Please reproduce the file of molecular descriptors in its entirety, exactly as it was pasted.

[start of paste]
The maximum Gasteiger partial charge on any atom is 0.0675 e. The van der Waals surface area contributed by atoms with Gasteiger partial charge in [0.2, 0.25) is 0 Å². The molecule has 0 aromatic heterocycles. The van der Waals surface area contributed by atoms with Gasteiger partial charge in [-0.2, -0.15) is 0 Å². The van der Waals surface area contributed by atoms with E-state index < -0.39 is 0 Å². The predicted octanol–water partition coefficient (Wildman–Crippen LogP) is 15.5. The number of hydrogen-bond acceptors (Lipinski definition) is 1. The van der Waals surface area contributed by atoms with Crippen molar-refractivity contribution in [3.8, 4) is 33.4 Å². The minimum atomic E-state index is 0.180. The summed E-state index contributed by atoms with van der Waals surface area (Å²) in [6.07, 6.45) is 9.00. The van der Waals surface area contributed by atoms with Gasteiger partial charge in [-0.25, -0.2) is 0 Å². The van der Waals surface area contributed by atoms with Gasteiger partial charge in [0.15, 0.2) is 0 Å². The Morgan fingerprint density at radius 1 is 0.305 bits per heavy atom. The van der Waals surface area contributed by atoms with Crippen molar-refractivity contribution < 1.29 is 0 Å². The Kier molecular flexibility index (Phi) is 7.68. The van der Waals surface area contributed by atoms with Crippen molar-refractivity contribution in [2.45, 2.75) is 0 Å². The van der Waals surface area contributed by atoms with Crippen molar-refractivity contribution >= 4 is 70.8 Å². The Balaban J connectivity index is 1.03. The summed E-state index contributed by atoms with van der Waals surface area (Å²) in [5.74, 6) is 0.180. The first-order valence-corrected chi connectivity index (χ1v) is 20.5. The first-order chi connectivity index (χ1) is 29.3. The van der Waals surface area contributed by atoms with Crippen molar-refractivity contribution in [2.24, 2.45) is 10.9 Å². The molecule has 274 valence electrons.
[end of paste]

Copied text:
The maximum Gasteiger partial charge on any atom is 0.0675 e. The van der Waals surface area contributed by atoms with Gasteiger partial charge in [0.2, 0.25) is 0 Å². The molecule has 0 aromatic heterocycles. The van der Waals surface area contributed by atoms with Gasteiger partial charge in [-0.2, -0.15) is 0 Å². The van der Waals surface area contributed by atoms with E-state index < -0.39 is 0 Å². The predicted octanol–water partition coefficient (Wildman–Crippen LogP) is 15.5. The number of hydrogen-bond acceptors (Lipinski definition) is 1. The van der Waals surface area contributed by atoms with Crippen molar-refractivity contribution in [3.8, 4) is 33.4 Å². The minimum atomic E-state index is 0.180. The summed E-state index contributed by atoms with van der Waals surface area (Å²) in [6.07, 6.45) is 9.00. The van der Waals surface area contributed by atoms with Gasteiger partial charge in [-0.25, -0.2) is 0 Å². The van der Waals surface area contributed by atoms with Gasteiger partial charge in [0.15, 0.2) is 0 Å². The Morgan fingerprint density at radius 1 is 0.305 bits per heavy atom. The van der Waals surface area contributed by atoms with Crippen molar-refractivity contribution < 1.29 is 0 Å². The Kier molecular flexibility index (Phi) is 7.68. The van der Waals surface area contributed by atoms with Crippen molar-refractivity contribution in [2.45, 2.75) is 0 Å². The van der Waals surface area contributed by atoms with Crippen molar-refractivity contribution >= 4 is 70.8 Å². The Balaban J connectivity index is 1.03. The summed E-state index contributed by atoms with van der Waals surface area (Å²) in [5.74, 6) is 0.180. The first-order valence-corrected chi connectivity index (χ1v) is 20.5. The first-order chi connectivity index (χ1) is 29.3. The van der Waals surface area contributed by atoms with Crippen molar-refractivity contribution in [2.24, 2.45) is 10.9 Å². The molecule has 274 valence electrons.